In 2013 Gandules led Peruvian melon exports with sales of $ 141,000 dollars. Its main markets were the Netherlands and Chile. That same year they made trial shipments to the United States and other countries in Europe. 

Source: agraria.pe

Publication date: 8/20/2014


FreshPlaza.com

Brazil: Agrícola Famosa to start shipping melon to Middle East

Brazil: Agrícola Famosa to start shipping melon to Middle East

Agrícola Famosa will start shipping its current fruit crop to the Middle East in September. The company is based in Icapuí, in Brazil’s Ceará state, and sells approximately ten containers a week to Saudi Arabia and the United Arab Emirates. “This is the third crop we have sold to these countries,” says company partner Luiz Roberto Barcelos. The enterprise sells mostly melon and watermelon.

Sales to the Middle East still pale in comparison to Agrícola Famosa’s total weekly export volume, which is 300 containers. But Barcelos believes in the market’s potential. “We are new to this market, but it holds great promise, what with its hot weather and widespread consumption of the fruits we sell,” says Barcelos regarding melons and watermelons, more widely consumed in high temperature places.

The company first entered the Arab market by taking part in overseas promotion programs of the Brazilian Export and Investment Promotion Agency (Apex-Brasil) and via a trader in Holland who occasionally sold Agrícola Famosa fruit to the Arab countries. Barcelos believes exports to Arabs can increase to thirty 40-foot containers a week within five years.

Presently, Agrícola Famosa’s premier foreign destination is Europe, which accounts for over 90% of sales. The company sells to England, Holland and Spain. Annual output is roughly 150,000 tonnes of fruit and approximately 60% is shipped abroad. Barcelos and the company’s other founding partner, Carlo Borro, both have backgrounds in trading companies. The company currently has two other partners, Richard Müller and Marconi Lima.

For more information:
Agrícola Famosa
Tel: (+55 85) 33245038
www.agricolafamosa.com.br

Publication date: 8/20/2014


FreshPlaza.com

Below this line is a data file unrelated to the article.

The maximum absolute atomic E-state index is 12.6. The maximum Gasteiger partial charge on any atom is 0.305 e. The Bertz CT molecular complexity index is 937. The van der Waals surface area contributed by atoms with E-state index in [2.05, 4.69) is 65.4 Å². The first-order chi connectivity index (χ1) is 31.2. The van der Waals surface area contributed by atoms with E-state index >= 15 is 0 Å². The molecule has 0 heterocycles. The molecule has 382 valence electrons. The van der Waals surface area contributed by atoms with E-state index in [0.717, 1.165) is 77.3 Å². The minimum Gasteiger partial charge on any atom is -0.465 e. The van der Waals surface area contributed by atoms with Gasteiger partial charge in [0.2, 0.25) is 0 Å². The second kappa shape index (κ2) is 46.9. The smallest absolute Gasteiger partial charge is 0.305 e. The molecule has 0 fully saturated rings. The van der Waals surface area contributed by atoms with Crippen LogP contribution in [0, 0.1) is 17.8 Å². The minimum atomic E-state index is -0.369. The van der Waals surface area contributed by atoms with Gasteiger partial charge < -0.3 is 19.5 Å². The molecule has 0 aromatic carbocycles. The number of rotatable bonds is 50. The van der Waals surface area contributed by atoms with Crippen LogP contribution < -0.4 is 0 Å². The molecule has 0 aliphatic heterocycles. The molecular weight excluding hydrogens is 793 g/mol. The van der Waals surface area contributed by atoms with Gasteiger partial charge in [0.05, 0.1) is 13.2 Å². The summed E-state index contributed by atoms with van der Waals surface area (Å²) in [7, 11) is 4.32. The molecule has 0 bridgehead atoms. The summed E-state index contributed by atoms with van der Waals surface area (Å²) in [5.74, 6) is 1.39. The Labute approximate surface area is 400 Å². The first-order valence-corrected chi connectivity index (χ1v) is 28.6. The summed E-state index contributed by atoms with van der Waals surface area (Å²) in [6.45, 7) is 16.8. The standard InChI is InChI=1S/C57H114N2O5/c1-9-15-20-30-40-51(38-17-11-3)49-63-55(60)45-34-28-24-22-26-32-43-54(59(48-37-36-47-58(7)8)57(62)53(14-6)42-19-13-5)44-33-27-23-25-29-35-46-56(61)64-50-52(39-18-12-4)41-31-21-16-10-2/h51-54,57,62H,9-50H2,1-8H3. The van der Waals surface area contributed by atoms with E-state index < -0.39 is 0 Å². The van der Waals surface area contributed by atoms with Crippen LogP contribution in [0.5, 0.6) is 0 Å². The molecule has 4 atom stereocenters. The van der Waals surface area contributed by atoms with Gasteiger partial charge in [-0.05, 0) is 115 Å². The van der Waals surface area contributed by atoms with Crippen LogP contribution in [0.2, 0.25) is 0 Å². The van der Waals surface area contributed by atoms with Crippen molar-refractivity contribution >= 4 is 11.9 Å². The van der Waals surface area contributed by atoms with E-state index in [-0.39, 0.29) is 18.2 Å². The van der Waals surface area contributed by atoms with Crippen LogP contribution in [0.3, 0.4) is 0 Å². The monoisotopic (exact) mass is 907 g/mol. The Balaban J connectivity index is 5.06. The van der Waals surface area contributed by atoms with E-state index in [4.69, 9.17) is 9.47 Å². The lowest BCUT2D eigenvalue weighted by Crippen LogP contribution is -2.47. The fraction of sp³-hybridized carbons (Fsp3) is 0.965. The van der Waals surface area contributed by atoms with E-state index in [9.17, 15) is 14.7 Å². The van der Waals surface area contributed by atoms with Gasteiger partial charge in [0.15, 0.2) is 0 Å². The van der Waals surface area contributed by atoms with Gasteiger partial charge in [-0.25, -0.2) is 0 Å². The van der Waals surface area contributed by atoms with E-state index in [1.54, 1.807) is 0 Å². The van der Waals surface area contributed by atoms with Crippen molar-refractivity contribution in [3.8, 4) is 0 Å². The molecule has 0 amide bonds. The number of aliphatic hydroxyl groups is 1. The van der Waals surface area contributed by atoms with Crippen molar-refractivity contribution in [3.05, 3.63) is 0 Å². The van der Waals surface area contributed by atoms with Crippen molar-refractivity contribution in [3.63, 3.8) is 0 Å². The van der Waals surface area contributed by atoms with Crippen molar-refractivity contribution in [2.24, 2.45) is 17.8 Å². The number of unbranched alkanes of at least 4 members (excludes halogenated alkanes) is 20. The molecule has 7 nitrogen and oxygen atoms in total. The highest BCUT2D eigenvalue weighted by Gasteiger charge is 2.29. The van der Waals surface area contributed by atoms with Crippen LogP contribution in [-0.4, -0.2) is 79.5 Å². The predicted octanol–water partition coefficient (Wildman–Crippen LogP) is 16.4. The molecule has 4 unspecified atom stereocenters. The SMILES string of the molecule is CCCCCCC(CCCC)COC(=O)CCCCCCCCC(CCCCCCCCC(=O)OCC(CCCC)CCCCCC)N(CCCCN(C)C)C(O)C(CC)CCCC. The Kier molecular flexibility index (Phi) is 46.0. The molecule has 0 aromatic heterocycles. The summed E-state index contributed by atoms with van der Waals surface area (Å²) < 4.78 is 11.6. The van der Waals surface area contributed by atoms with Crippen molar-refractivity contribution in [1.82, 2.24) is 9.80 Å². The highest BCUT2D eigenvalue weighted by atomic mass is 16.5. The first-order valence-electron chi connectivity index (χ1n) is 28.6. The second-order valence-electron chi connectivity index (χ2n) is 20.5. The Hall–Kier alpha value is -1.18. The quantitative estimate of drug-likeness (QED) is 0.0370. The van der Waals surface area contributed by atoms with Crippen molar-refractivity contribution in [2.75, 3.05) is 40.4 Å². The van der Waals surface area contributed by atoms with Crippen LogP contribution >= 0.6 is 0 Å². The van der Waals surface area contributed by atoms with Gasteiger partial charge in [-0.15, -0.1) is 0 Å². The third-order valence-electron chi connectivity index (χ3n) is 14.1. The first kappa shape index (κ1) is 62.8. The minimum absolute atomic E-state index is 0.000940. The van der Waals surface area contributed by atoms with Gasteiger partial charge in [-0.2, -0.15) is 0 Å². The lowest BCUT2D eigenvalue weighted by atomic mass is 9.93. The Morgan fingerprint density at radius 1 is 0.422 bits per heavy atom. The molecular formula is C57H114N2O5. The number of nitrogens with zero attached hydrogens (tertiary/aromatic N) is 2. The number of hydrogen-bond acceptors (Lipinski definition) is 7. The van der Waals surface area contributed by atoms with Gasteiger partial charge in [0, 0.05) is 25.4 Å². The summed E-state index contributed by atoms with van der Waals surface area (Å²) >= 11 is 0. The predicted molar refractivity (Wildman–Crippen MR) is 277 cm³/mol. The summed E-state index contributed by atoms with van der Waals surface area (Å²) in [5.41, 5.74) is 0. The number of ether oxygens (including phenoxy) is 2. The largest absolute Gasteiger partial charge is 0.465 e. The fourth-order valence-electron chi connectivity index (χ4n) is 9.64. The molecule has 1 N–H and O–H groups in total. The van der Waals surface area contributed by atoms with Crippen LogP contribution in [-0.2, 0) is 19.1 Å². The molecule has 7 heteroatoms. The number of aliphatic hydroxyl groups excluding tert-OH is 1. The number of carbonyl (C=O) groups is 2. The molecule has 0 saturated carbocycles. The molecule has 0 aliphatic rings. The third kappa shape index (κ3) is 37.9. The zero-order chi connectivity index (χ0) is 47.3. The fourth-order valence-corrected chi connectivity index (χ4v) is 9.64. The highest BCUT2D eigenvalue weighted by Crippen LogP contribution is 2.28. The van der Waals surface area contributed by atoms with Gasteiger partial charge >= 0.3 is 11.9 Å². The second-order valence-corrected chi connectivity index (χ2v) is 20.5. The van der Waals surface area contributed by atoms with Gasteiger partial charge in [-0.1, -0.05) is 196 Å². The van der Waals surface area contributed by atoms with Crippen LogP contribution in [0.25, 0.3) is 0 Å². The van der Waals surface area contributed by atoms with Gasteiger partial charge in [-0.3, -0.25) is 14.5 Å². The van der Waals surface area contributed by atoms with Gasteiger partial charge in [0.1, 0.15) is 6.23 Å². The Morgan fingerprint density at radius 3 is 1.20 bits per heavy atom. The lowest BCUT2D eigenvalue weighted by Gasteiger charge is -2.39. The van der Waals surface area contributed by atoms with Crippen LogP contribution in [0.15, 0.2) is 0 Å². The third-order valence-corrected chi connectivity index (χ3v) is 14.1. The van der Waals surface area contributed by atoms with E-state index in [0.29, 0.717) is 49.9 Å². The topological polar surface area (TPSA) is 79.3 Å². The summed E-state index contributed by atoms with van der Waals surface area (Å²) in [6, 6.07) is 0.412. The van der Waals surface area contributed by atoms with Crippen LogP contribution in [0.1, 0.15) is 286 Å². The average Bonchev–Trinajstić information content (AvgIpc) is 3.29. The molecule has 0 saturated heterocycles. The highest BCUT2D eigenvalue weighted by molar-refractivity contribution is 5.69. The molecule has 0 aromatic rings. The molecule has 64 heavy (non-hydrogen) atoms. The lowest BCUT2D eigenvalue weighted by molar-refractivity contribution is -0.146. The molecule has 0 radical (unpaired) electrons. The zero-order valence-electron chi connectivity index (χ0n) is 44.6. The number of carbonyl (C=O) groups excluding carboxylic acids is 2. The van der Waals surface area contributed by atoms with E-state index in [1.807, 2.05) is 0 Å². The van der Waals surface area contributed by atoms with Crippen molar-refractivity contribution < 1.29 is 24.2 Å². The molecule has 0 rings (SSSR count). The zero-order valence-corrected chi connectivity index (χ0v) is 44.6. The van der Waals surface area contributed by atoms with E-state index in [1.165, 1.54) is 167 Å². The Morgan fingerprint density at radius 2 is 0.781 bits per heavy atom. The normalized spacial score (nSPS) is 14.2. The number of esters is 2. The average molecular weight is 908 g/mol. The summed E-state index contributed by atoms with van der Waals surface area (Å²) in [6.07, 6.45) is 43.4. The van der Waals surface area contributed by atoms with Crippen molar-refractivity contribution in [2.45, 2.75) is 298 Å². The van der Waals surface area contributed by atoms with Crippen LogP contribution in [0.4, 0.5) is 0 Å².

Brazil: Agrícola Famosa to start shipping melon to Middle East

Brazil: Agrícola Famosa to start shipping melon to Middle East

Agrícola Famosa will start shipping its current fruit crop to the Middle East in September. The company is based in Icapuí, in Brazil’s Ceará state, and sells approximately ten containers a week to Saudi Arabia and the United Arab Emirates. “This is the third crop we have sold to these countries,” says company partner Luiz Roberto Barcelos. The enterprise sells mostly melon and watermelon.

Sales to the Middle East still pale in comparison to Agrícola Famosa’s total weekly export volume, which is 300 containers. But Barcelos believes in the market’s potential. “We are new to this market, but it holds great promise, what with its hot weather and widespread consumption of the fruits we sell,” says Barcelos regarding melons and watermelons, more widely consumed in high temperature places.

The company first entered the Arab market by taking part in overseas promotion programs of the Brazilian Export and Investment Promotion Agency (Apex-Brasil) and via a trader in Holland who occasionally sold Agrícola Famosa fruit to the Arab countries. Barcelos believes exports to Arabs can increase to thirty 40-foot containers a week within five years.

Presently, Agrícola Famosa’s premier foreign destination is Europe, which accounts for over 90% of sales. The company sells to England, Holland and Spain. Annual output is roughly 150,000 tonnes of fruit and approximately 60% is shipped abroad. Barcelos and the company’s other founding partner, Carlo Borro, both have backgrounds in trading companies. The company currently has two other partners, Richard Müller and Marconi Lima.

For more information:
Agrícola Famosa